Eating disorder recovery - starting the journey

It is very natural from time to time that we can find ourselves feeling dissatisfied with how we look, or feeling uncomfortable in our own bodies. For some of us, this may occur every once in a while, however, for a great number of people this is a daily, ongoing struggle that has a significant impact on their ability to live a fulfilled and happy life.


In some circumstances, this may result in the development and diagnosis of an eating disorder, such as anorexia nervosa, orthorexia or binge eating disorder.

It is important to recognise that anyone can be affected by a challenging relationship with their body, and it is not a requirement to have a formal diagnosis to still be worthy of support. 

Recovery from an adverse relationship with food or body image is entirely possible, with the right support and resources. Taking the following steps can be a good way to get you on track to healing your relationship with food and your body and help you to live a more fulfilled life.

Healing a relationship with food 

Acknowledge that you are struggling

This is one of the most important things you can do. By recognising its existence we begin to break down the barriers to addressing our feelings toward ourselves and food which can help us to be more compassionate to ourselves.

Build a support system

Surround yourself with healthy relationships that support and encourage you. Being as open as you can and talking about how you feel can help others to be able to offer the support you need. There are also organised support groups, specifically set up to offer peer support for those struggling with their relationship with food. These can give you the opportunity to connect with others who share similar experiences.

Gain more information

Having a greater understanding of what you are experiencing may be beneficial and help you to recognise you are not alone. However, be careful when searching the internet for information as some sites will not always have your best interests in mind. Focusing any research toward legitimate sources of information, such as the NHS and Mind is advisable.

Look after yourself

Make sure you are trying your best to maintain other elements of your life that don't involve food or your relationship with your body. Keeping involved in hobbies and going to social events are a great way to maintain a sense of purpose in life. Making sure you are looking after yourself in a day-to-day sense such as getting enough sleep and keeping up with personal hygiene can go a long way. This will be very dependent on you and where you are on your journey, so the important thing to focus on is doing things, and filling your time, with what is right for you, specifically.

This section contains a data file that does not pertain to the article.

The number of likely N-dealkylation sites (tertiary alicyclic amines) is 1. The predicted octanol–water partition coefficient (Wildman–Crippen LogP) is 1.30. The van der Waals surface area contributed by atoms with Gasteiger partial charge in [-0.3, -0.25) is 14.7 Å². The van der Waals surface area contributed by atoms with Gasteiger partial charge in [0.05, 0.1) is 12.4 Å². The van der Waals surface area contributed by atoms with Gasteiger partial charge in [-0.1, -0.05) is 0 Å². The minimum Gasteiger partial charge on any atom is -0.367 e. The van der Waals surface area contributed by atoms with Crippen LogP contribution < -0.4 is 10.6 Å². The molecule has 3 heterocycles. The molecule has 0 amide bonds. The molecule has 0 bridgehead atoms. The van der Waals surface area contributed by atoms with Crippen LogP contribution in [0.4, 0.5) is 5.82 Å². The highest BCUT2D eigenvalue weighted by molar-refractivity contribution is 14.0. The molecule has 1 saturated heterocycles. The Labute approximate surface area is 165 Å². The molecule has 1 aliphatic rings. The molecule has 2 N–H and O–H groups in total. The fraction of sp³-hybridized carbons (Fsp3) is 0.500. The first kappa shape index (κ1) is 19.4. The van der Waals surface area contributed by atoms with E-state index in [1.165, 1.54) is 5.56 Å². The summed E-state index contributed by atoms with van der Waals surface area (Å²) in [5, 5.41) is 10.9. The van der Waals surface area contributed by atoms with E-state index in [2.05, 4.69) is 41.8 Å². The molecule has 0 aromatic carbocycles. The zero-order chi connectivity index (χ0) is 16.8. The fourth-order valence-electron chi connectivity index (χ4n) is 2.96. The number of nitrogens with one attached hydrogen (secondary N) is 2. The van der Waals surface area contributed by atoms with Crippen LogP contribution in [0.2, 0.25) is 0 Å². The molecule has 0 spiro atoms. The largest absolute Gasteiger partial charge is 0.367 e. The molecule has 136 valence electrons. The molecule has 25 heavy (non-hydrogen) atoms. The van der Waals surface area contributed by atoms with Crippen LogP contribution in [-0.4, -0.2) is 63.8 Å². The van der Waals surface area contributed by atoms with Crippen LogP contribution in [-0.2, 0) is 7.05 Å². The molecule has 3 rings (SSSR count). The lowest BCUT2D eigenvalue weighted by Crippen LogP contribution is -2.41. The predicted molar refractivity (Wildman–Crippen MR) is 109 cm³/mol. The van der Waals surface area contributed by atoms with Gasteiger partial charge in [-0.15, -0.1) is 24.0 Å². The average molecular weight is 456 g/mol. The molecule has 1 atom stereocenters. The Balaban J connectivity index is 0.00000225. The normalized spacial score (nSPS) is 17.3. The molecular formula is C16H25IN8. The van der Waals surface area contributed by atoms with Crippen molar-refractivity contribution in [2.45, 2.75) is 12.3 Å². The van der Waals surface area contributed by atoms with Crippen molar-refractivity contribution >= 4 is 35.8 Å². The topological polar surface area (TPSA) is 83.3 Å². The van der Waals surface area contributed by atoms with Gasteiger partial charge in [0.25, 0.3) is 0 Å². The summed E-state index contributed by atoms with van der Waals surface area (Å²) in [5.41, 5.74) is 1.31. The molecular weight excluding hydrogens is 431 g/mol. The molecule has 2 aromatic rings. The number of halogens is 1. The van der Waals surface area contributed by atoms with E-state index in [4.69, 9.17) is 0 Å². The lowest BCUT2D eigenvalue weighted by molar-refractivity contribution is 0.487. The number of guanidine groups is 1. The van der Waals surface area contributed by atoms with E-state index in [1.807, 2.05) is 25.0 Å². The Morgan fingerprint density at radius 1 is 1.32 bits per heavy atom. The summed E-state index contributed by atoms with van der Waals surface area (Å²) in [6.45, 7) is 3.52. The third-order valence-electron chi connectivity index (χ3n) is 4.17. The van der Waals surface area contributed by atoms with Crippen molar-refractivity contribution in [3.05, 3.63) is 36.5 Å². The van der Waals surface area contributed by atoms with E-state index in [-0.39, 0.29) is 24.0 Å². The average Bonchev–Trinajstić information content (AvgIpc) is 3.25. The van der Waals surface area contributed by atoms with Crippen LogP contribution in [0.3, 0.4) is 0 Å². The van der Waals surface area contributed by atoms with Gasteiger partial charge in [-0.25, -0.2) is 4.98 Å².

Recognise your achievements

Even the act of openly admitting to yourself that you are struggling is a massive step that involves no small amount of courage. Taking time to recognise the steps you are taking along the way will help to keep you motivated and aware of what is working for you.

Seek professional support

If you feel that you are in any way struggling with your relationship with food or your body image, having professional support is important. The best person to speak to is your GP, who can support you in maintaining your physical health and discuss any further referrals to more specialist services. It can also be a good idea to speak to a counsellor if you feel ready. A counsellor can help you to move forward, by helping you to explore and gain clarity around your feelings and thoughts, so that you can gain a better understanding of yourself and the struggles you face.

A vast number of people experience a difficult relationship with food and their body, to some degree or another. It is important to remember that you are not alone in this and support is out there. Everyone's journey is unique and deserves support and care. If you feel that you are struggling, reach out to a counsellor and your GP to discuss what support is available. 

The views expressed in this article are those of the author. All articles published on Counselling Directory are reviewed by our editorial team.

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Derby, DE1
Written by Rob Smith, BACP Accredited Psychotherapist
Derby, DE1

Hello, my name is Rob, I am a qualified counsellor with years of experience providing psychotherapy. During this time I have had the privilege of working with a diverse range of people in many different settings, including Occupation Health, and supporting people struggling with their relationship with food and their bodies.

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